ABC News' Rick Klein and Christine Byun Report: Was Fred Thompson channeling Dan Quayle?
Speaking at a gathering of social-conservatives in Washington, Thompson, R-Tenn., said on Friday that wasn't sure what he'd do in his first 100 days as president, but he was pretty certain about what he'd do shortly after assuming the presidency.
"I know the first hour, I would go into the Oval Office and close the door, and pray for the wisdom to know what was right," Thompson said. "I would pray for the strength to do what is right."
The comment drew Thompson a standing ovation. But he isn't the first to say he'd start his tenure as president with a prayer: Dan Quayle made a similar comment in 1988, at the vice-presidential debate that pitted him against Lloyd Bentsen.
Brit Hume, then of ABC News, asked Quayle what he would if the president became incapacitated "and you have to take the reins of power. When that moment came, what would be the first steps that you'd take, and why? "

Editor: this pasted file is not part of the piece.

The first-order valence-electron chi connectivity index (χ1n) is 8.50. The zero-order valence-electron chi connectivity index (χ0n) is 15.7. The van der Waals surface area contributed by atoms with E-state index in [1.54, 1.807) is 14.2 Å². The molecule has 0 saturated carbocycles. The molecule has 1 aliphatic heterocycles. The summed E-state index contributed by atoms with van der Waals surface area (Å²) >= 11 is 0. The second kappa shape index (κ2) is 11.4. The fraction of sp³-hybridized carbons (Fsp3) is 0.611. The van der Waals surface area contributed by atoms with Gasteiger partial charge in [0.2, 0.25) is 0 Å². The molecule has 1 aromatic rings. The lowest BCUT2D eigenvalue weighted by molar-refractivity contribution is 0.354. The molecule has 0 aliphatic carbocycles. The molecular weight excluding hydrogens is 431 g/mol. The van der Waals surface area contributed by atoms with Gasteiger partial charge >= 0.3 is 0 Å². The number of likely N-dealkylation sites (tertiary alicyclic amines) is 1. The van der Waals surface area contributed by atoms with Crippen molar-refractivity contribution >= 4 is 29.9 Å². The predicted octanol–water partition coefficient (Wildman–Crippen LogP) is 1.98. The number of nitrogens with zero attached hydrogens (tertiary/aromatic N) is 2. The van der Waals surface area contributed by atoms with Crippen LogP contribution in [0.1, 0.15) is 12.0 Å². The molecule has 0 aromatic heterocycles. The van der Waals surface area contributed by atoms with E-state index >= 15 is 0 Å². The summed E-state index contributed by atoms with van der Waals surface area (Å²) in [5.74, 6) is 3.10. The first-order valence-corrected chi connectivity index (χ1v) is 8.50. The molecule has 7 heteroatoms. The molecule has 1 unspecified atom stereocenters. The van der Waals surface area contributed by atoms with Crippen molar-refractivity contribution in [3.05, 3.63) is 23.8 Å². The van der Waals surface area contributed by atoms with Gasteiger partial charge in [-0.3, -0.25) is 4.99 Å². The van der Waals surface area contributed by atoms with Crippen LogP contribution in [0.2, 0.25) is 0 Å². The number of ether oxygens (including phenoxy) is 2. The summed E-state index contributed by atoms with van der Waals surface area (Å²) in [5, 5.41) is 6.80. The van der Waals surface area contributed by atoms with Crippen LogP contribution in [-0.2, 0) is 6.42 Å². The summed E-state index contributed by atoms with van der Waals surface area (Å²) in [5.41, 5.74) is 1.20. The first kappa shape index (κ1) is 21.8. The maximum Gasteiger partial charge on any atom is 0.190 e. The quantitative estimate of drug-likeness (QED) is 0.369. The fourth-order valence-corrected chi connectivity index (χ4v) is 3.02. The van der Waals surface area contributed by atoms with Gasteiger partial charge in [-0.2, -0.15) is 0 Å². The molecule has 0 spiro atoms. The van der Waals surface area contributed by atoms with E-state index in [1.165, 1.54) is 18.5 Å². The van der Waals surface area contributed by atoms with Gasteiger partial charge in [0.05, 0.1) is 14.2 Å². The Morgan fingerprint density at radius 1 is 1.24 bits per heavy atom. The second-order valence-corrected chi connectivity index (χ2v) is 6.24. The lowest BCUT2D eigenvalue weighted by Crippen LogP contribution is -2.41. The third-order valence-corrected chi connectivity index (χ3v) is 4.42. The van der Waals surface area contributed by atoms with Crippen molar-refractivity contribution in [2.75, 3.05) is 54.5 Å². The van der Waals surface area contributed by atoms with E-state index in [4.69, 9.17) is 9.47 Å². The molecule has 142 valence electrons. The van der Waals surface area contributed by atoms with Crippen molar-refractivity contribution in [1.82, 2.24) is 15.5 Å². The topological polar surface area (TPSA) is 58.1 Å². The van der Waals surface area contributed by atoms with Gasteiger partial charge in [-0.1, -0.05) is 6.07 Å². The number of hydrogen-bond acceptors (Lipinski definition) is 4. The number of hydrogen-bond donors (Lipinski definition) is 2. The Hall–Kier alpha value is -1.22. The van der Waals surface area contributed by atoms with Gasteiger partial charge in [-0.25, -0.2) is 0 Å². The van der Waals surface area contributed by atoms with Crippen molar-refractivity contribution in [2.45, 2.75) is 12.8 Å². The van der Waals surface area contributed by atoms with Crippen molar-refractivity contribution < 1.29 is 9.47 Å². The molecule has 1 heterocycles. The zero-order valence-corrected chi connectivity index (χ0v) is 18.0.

Quayle's response: "First, I'd say a prayer for myself and for the country that I'm about to lead. And then I would assemble his people and talk."
The line contributed to public perceptions of Quayle as unequipped for the job. Bentsen himself liked to say that -- should the Bush-Quayle ticket win -- he would say a prayer for the health of George H.W. Bush, to keep Quayle from becoming president.